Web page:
login

Author Topic: Tutorial - Spritemaking for visual novel beginners: things and tips to consider  (Read 53020 times)

Hime

  • of Lux Visual Novels
  • Administrator
  • Member
  • Posts: 54
    • View Profile
    • Lux Visual Novels Blog
    • Email
Download .odt
Download .doc

Spritemaking for visual novel beginners: things and tips to consider
A tutorial by Hime

Foreword

This tutorial is about making sprites, the ”paper dolls” that change expressions, which are used to depict the characters in normal situations in most visual novels. The tutorial is mainly aimed at those making their first visual novel, but may also be helpful to others. The tutorial is written from the perspective of drawing the sprite digitally and strictly focuses on sprites. Instead of how to make a sprite look good, it mostly focuses on the question ”what to consider when making sprites?”. This information should be useful to both advanced and starting artists who have never made sprites before.

Please note that even if I use words like 'should', there are a million ways to do these things equally right: this is just a description of how things are done according to my personal approach, which I hope will be useful to some of you.

For all readers, happy spritemaking!

1. Height and relative size

This is probably the first thing you have to consider when making sprites. As you sketch, you might start to wonder: how much of the character should I draw anyway? Drawing a full-body shot rarely hurts and some visual novels have used that, but in most cases it is unneccessary work and may consume too much of the artist's precious time and resources.

How much you must draw for a basic sprite (not a close-up or a distant shot) basically depends on two things: the distance between the viewer and the character and the character's relative height when compared to the viewer. The distance varies from game to game and you are usually in the comfort zone of the reader as long as the character's chest shows and the knees do not. In most visual novels the sprite is depicted either from waist or hip upwards.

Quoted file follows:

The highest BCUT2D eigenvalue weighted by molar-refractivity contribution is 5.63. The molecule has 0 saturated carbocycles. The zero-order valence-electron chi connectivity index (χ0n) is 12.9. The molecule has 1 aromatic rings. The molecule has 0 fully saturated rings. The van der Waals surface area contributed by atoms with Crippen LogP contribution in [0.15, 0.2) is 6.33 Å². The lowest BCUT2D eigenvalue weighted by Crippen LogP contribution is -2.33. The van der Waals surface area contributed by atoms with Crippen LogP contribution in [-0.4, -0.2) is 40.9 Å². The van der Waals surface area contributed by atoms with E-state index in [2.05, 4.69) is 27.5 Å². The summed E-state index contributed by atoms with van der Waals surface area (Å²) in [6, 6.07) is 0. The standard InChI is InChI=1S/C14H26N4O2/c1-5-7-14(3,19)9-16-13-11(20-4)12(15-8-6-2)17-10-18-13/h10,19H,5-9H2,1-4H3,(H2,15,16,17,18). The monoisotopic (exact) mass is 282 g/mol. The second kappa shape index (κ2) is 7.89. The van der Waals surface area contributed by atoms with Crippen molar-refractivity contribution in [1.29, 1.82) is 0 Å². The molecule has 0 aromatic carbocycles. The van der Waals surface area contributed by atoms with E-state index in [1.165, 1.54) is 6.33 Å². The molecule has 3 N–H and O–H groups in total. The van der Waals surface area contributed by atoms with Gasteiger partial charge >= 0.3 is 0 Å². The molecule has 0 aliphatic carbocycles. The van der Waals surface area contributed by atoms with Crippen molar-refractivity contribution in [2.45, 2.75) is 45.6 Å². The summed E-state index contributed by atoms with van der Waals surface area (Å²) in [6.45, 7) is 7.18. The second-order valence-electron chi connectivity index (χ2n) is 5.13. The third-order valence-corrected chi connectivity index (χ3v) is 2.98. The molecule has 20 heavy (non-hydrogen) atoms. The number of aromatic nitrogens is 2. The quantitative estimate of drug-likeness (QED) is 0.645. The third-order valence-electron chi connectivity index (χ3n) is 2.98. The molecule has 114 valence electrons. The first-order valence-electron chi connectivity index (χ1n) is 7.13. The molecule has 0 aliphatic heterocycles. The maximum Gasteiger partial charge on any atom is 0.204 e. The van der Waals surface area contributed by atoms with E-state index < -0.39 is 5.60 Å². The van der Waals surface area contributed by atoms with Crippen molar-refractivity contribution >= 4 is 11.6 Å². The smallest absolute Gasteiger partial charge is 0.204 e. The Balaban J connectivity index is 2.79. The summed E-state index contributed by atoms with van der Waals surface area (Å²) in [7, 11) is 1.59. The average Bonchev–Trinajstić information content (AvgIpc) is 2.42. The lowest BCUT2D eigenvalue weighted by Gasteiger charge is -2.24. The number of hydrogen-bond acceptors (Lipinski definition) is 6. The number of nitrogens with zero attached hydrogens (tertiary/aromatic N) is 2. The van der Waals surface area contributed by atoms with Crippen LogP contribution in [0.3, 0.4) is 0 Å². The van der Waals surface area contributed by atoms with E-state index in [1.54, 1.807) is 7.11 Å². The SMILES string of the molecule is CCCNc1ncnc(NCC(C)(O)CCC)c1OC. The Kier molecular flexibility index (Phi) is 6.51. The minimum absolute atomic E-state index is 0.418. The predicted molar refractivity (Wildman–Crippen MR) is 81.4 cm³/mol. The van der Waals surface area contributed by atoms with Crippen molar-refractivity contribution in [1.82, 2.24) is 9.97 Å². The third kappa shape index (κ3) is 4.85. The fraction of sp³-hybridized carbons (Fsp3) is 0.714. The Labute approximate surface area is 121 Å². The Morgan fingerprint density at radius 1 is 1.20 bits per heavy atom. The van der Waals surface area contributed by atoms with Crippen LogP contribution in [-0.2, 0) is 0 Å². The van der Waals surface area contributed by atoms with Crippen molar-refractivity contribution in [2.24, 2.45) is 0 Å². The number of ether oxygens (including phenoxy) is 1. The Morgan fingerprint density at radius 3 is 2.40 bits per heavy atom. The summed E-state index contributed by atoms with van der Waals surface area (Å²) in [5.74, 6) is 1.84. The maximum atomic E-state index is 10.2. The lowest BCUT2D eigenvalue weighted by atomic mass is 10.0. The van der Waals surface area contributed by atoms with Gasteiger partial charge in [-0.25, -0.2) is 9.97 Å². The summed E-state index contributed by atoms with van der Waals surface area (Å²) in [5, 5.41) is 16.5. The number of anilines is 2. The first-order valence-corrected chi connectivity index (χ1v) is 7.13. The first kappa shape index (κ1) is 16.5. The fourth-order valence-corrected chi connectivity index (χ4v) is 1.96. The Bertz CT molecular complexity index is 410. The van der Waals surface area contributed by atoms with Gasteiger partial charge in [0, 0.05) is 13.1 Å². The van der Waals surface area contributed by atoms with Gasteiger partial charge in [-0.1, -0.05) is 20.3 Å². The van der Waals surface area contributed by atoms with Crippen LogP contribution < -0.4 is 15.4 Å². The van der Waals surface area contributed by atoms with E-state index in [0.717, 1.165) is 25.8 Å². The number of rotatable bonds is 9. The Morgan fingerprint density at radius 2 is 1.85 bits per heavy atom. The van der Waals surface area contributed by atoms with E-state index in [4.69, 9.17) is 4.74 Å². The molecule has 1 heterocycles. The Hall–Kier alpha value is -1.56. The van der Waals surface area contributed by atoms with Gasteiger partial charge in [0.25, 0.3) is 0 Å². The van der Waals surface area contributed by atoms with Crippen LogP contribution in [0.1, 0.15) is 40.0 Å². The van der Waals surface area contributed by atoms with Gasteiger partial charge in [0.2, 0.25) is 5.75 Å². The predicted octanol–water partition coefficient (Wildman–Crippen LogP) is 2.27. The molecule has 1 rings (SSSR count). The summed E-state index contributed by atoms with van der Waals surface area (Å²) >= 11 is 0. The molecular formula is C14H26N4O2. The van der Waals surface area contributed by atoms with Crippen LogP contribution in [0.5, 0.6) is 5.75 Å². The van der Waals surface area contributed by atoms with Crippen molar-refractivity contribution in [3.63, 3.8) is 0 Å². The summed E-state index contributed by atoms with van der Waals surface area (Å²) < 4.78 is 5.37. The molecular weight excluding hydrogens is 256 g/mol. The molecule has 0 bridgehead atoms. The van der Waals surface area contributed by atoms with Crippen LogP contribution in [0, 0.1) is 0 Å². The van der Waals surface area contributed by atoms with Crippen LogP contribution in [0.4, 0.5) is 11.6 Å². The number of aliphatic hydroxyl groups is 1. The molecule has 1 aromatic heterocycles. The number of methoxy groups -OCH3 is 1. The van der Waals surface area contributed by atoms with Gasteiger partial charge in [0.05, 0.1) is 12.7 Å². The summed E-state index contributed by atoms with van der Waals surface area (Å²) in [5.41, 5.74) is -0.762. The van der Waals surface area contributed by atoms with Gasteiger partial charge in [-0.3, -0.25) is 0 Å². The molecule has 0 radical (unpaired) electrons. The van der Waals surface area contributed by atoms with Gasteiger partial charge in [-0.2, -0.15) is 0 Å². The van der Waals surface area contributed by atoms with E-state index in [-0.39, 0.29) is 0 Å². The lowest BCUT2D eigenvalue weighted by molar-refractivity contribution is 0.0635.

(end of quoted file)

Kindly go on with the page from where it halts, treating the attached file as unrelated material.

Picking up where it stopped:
There should be some empty space between the tip of the head and the top of the screen. The space can be 10-30% of the screen height, but really, whatever works for you is fine. An exception to are characters who are significantly taller or shorter than the main character. Say our protagonist is 160 centimeters tall: a 2-meter tall person's head might go a bit over the screen (and we might be able to see at least some of their thighs), while a 120 centimeter child might only take half of the screen (and probably is depicted bust-up or so).

2. Expressions, poses, outfits and other variations

Expressions are almost a must for sprites while poses and outfits are optional. On top of showing what the character looks like, the duty of your sprite is to tell their feelings and in some cases, the current situation. Expressions and poses will help you with the former one and poses and outfits with the latter. Other variations may include things like hairstyle if, for instance, a character cuts their hair in the middle of the story.

Completely different poses (second sprites for the character) can always be made afterwards, but you should know whether or not you will make other variations for the sprite rather early on, or at least make sure to leave a possibility to make them if you are unsure.

If you have never drawn a sprite, you may wonder how this can be a problem. Well, in spritemaking, most problems you may encounter are ones regarding layers. Say I think the character will have their eyes open all the way through the game and draw the eyes on a common lineart layer, but realise later on that I have a scene that requires closed eyes – this is where I have a problem. Of course, separating the eyes from the layer and making them into two different sets, open and closed, is not always a problem. Nonetheless, especially if the sprite is complex and close to completion, even making little changes like this may take ridiculous amounts of time and poking around with layers, all the more so if you need to change something more complex, such as the dress the character is wearing, or if you have not handled layers in the most flexible way.